To begin, I think it needs to be said that the liturgical prayers are the prayers of the Church. When we join in the prayer schedule of the Church, even on our own time and at our own prayer altars, we enter the same mystical realm that knows neither time nor space. For reasons completely outside of my scope of human reason, we enter into Christ Himself even though we are sinful and unworthy.

Another benefit to the Hours is that it establishes a set rhythm. Our bodies like rhythms. Maintenance of steady eating and sleeping schedules compromises an integral part of our physical health. Analogously, prayer schedules maintain our spiritual and emotional health. Consider that some of the Hours match a meal: Matins-Breakfast, Sext-Lunch, and Vespers-Dinner. Many dietitians recommend eating 5 small meals a day for weight loss; again the Hours help us with Third Hour at 0900 and Ninth Hour at 300p. Similarly, the Hours connect to our natural sleep schedule with First Hour upon rising and Compline before retiring to bed. Even for those of us who struggle with a sleep schedule because of night wakefulness can find solace in the Hours with the Midnight Service.

The Hours offer spiritual discipline that lets us interrupt our day. In some ways, the rise of an hour comes inauspiciously as the clock ticks forward. Other hours come in a more anticipated fashion. However, if we practice the prayers of the Hours, we find a great gift to connect with Christ at key times. Consider the American discipline of 600p News. Several people I know watch the news at 500p, 600p and again at 1000p. If we take 3 hours of the day connecting with the world, does it seem unrealistic that we should spend some time connecting with God? Moreover, do we really need these three points of contact, or could we substitute an office like Vespers or Compline? I know I am always tempted to read my newspaper first thing in the morning, but what benefits may be present if I interrupt my own schedule with prayer? On a last spiritual discipline note, the Hours also have practical guidance as a method of tithing one’s time.

This all is not to say that my private prayer rule is unimportant. However, I have found that praying the prayers of the Church while I go through my own dry seasons of knowing what to pray about with God helps me stay connected to my prayer life.

O Christ our God, who at all times and in every hour, in heaven and on earth, art worshipped and glorified; who art long-suffering, merciful and compassionate; who lovest the just and showest mercy upon the sinner; who callest all to salvation through the promise of blessings to come; O Lord, in this hour receive our supplications, and direct our lives according to thy commandments. Sanctify our souls, hallow our bodies, correct our thoughts, cleanse our minds; deliver us from all tribulation, evil and distress. Encompass us with thy holy Angels, that guided and guarded by them, we may attain to the unity of the faith and to the knowledge of thine unapproachable glory, for thou art blessed unto ages of ages. Amen.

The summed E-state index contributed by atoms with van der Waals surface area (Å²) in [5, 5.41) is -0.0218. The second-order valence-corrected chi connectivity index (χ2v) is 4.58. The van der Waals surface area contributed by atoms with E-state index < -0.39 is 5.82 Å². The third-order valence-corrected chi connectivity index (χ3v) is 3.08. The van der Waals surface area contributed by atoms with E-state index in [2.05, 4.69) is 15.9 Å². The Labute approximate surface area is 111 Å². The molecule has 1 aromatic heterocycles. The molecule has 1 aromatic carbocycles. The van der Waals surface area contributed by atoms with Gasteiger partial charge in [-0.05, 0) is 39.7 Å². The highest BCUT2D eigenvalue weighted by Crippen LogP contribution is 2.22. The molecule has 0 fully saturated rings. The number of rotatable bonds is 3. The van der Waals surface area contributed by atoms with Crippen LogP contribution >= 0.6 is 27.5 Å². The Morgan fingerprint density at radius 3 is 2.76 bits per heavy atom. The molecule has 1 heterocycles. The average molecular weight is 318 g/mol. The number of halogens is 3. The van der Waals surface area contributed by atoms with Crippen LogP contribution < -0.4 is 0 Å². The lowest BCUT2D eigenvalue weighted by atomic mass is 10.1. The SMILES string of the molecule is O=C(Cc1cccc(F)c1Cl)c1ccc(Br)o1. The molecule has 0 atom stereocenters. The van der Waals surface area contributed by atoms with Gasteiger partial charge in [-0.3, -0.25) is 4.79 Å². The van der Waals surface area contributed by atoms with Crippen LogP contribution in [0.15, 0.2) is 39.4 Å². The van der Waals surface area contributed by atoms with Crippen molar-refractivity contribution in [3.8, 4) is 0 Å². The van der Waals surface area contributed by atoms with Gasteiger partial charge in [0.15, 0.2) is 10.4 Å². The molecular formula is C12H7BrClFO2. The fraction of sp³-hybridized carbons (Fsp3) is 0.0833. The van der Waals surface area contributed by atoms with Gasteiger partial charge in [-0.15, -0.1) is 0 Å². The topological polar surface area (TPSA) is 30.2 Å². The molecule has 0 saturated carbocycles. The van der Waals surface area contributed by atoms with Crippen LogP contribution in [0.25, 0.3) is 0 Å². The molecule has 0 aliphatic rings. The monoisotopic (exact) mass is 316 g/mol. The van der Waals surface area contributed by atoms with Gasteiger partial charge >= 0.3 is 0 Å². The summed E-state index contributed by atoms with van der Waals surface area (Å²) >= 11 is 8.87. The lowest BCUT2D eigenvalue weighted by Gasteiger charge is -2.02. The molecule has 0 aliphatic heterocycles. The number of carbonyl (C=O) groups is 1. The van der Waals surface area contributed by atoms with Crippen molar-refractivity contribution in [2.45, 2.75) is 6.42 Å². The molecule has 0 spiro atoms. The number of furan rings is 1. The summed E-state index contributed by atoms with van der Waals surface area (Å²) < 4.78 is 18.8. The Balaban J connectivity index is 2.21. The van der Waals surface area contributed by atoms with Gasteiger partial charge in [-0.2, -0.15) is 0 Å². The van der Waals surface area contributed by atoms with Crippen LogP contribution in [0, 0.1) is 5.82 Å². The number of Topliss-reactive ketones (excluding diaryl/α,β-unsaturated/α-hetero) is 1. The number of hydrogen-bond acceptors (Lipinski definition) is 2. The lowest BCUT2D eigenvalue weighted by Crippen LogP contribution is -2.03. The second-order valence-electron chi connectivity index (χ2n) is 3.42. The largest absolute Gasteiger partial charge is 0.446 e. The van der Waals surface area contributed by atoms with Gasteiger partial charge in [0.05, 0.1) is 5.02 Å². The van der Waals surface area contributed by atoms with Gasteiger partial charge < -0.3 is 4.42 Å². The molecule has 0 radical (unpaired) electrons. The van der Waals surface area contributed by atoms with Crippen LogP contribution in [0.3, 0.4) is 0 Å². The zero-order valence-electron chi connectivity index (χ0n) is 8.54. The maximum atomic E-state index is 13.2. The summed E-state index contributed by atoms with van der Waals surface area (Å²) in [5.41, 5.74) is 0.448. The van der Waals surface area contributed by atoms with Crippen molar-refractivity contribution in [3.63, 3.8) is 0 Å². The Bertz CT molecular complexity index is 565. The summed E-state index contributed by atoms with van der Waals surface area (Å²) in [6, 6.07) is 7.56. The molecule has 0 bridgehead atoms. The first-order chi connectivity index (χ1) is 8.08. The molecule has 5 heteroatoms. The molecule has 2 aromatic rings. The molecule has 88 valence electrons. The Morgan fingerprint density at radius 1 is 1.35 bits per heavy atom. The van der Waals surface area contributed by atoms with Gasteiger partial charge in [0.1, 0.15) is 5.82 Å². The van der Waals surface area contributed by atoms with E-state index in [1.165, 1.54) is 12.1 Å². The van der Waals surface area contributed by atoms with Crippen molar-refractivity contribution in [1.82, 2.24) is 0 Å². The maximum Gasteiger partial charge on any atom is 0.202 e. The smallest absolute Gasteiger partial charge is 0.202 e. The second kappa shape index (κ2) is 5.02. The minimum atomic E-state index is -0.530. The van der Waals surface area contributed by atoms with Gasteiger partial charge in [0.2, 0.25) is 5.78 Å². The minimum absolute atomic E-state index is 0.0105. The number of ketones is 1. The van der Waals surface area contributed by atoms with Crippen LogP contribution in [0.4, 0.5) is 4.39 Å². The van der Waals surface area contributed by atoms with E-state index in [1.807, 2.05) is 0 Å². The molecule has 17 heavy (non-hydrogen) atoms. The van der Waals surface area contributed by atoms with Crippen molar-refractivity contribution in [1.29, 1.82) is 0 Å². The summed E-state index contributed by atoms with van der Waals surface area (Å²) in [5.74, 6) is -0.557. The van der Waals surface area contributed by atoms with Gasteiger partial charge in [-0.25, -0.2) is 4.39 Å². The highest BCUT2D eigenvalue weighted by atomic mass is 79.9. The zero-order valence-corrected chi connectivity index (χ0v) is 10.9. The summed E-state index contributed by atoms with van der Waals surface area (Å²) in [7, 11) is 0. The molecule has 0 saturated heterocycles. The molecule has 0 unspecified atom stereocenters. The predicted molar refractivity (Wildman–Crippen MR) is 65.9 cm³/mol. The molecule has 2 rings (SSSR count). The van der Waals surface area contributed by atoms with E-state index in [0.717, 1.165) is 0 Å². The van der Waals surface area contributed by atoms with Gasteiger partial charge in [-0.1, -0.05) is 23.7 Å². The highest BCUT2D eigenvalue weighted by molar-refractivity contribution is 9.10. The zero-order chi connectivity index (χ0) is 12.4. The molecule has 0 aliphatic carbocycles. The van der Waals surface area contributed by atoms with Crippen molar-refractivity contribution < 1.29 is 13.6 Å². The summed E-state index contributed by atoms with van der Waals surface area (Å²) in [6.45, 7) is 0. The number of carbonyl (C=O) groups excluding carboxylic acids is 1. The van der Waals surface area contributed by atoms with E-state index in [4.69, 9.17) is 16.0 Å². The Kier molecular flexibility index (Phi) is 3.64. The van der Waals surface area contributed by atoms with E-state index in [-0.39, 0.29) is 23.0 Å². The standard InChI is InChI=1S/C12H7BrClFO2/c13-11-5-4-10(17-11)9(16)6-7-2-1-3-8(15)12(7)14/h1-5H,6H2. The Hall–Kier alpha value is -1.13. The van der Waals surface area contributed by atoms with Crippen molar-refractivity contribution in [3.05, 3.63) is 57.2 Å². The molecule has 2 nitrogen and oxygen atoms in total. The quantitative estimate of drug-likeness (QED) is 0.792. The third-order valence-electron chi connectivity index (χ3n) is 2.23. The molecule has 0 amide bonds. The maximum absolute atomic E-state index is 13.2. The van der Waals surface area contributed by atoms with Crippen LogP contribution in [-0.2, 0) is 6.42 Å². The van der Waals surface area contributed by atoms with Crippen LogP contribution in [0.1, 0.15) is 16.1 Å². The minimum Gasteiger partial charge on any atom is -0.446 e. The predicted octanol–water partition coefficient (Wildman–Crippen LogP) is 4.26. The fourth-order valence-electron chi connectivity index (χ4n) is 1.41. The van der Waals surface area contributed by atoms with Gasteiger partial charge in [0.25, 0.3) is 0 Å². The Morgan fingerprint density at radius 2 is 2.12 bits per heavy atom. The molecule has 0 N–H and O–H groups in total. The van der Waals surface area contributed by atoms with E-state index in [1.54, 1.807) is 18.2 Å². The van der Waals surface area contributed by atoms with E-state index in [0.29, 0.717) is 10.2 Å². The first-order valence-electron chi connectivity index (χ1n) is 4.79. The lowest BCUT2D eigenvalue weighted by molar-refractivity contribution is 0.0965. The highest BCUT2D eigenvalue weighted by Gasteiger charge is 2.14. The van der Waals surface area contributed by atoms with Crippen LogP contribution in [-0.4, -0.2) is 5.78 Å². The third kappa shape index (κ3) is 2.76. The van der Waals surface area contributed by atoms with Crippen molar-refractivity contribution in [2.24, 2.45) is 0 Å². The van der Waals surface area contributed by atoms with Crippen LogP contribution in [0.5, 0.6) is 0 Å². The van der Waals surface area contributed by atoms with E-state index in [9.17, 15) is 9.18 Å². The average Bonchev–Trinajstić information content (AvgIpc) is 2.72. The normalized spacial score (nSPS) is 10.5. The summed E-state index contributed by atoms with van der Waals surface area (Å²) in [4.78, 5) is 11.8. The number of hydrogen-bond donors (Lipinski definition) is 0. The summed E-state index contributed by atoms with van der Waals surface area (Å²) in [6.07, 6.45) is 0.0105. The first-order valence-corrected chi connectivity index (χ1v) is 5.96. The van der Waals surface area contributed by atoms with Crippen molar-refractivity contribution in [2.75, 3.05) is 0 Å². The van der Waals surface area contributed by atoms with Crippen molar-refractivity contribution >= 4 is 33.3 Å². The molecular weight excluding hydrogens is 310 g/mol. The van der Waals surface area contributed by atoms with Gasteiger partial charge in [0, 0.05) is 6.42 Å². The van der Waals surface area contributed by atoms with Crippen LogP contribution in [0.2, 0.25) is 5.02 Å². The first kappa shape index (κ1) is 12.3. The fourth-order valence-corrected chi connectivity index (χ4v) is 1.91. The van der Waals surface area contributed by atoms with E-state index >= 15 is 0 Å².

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In thinking about the gifts of the Church, I keep coming back to the Sign of the Cross. How can one gesture say so much?

When I make the Sign of the Cross, what does my hand say?

To begin, my first three fingers come together, joined at the tips: God is 3 in 1. My 4th and 5th fingers rest together on my palm: Christ in His two natures, God and Man, has come to earth. My hand rises to allow the Trinity to touch my head. Yes, God is Father, Son and Holy Spirit and He cares for me. He calls me out because He created me in His image. Next my hand traces my mid-line, coming to rest well below my heart. I can make this part of the gesture as big as I want to. There is a constant struggle to offer myself fully to God, yet He makes Himself known in my full person. He cares for my heart and my soul. Moreover, Jesus Christ comes down to Earth in the Mystery of the Incarnation, humbling Himself to be born of a handmaiden. Tracing up to my right shoulder and my left, the Sign of the Cross is complete. In many ways, we say a number of prayers simultaneously:

  • Glory be to the Father, and to the Son, and to the Holy Spirit, now and ever and unto ages of ages. Amen.
  • Lord Jesus Christ, Son of God, have mercy on me a sinner.
  • By the power of Your Cross o Christ, enable me to love the Lord my God with all of my heart, mind, soul and strength.

In no way is the list above to be taken as exhaustive. I absolutely cherish the gifts of this seemingly simple gesture.

Lord I have fled unto thee teach me to do thy will for thou art my God. Taken from the Great Doxology of Matins

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A couple of years ago, Saturday existed as the day before Sunday.  Today, Saturday equals Vespers, the official beginning to the Liturgy.  In Vespers, we thank God for the creation of the entire world.  At Matins, we thank God for the Resurrection.  And at Liturgy, we see the Work of the People joining with the Mysteries of God.  I love the cycle, even though I struggle to comprehend all that is happening.

However, most people observe a tradition even before they enter the nave.  They light a candle.  Today, I recalled standing with a candle as I entered the Catechumenate.  My Catechumenate has been longer than most, yet the challenge for all the faithful is to remember our first love, to stay open to Christ within the Church, and to be increasingly transformed into the likeness of Christ.  In a way, the challenge is to retain the spirit of a Catechumen.  Every time I enter a parish, I can remember beginning my Catechumenate.  With every candle I light, I can offer myself anew to the transformative power of the Holy Spirit.

A Catechumen's Candle

A Catechumen's Candle